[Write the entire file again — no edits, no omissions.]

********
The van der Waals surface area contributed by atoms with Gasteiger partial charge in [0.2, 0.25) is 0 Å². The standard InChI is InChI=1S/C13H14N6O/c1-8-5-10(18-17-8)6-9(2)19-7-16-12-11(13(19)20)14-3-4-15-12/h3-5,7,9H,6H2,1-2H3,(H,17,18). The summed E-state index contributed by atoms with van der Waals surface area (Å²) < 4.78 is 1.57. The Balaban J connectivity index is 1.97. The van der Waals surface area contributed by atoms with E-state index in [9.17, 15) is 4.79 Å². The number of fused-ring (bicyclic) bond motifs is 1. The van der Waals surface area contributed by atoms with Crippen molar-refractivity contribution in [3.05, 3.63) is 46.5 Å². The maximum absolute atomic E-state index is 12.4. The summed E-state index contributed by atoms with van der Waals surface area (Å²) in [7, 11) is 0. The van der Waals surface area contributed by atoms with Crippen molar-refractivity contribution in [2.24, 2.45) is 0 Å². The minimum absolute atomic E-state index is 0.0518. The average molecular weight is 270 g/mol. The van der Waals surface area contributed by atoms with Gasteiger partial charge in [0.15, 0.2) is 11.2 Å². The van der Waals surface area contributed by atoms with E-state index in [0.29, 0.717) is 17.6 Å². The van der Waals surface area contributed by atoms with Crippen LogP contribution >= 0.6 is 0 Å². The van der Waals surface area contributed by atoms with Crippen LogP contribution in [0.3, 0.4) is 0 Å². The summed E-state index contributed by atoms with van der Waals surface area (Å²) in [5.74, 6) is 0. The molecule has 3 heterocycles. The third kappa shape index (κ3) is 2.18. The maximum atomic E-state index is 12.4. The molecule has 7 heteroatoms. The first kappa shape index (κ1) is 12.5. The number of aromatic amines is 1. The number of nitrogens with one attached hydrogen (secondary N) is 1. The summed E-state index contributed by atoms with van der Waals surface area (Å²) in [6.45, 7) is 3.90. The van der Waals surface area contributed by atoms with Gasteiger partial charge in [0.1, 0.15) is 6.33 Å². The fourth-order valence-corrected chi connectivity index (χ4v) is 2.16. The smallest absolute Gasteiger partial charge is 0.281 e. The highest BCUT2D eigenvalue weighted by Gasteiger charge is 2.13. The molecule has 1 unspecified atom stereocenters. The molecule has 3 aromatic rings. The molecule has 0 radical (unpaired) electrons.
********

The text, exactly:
The van der Waals surface area contributed by atoms with Gasteiger partial charge in [0.2, 0.25) is 0 Å². The standard InChI is InChI=1S/C13H14N6O/c1-8-5-10(18-17-8)6-9(2)19-7-16-12-11(13(19)20)14-3-4-15-12/h3-5,7,9H,6H2,1-2H3,(H,17,18). The summed E-state index contributed by atoms with van der Waals surface area (Å²) < 4.78 is 1.57. The Balaban J connectivity index is 1.97. The van der Waals surface area contributed by atoms with E-state index in [9.17, 15) is 4.79 Å². The number of fused-ring (bicyclic) bond motifs is 1. The van der Waals surface area contributed by atoms with Crippen molar-refractivity contribution in [3.05, 3.63) is 46.5 Å². The maximum absolute atomic E-state index is 12.4. The summed E-state index contributed by atoms with van der Waals surface area (Å²) in [7, 11) is 0. The van der Waals surface area contributed by atoms with Crippen molar-refractivity contribution in [2.24, 2.45) is 0 Å². The minimum absolute atomic E-state index is 0.0518. The average molecular weight is 270 g/mol. The van der Waals surface area contributed by atoms with Gasteiger partial charge in [0.15, 0.2) is 11.2 Å². The van der Waals surface area contributed by atoms with E-state index in [0.29, 0.717) is 17.6 Å². The van der Waals surface area contributed by atoms with Crippen LogP contribution >= 0.6 is 0 Å². The van der Waals surface area contributed by atoms with Crippen LogP contribution in [0.3, 0.4) is 0 Å². The summed E-state index contributed by atoms with van der Waals surface area (Å²) in [5.74, 6) is 0. The molecule has 3 heterocycles. The third kappa shape index (κ3) is 2.18. The maximum atomic E-state index is 12.4. The molecule has 7 heteroatoms. The first kappa shape index (κ1) is 12.5. The number of aromatic amines is 1. The number of nitrogens with one attached hydrogen (secondary N) is 1. The summed E-state index contributed by atoms with van der Waals surface area (Å²) in [6.45, 7) is 3.90. The van der Waals surface area contributed by atoms with Gasteiger partial charge in [0.1, 0.15) is 6.33 Å². The fourth-order valence-corrected chi connectivity index (χ4v) is 2.16. The smallest absolute Gasteiger partial charge is 0.281 e. The highest BCUT2D eigenvalue weighted by Gasteiger charge is 2.13. The molecule has 1 unspecified atom stereocenters. The molecule has 3 aromatic rings. The molecule has 0 radical (unpaired) electrons.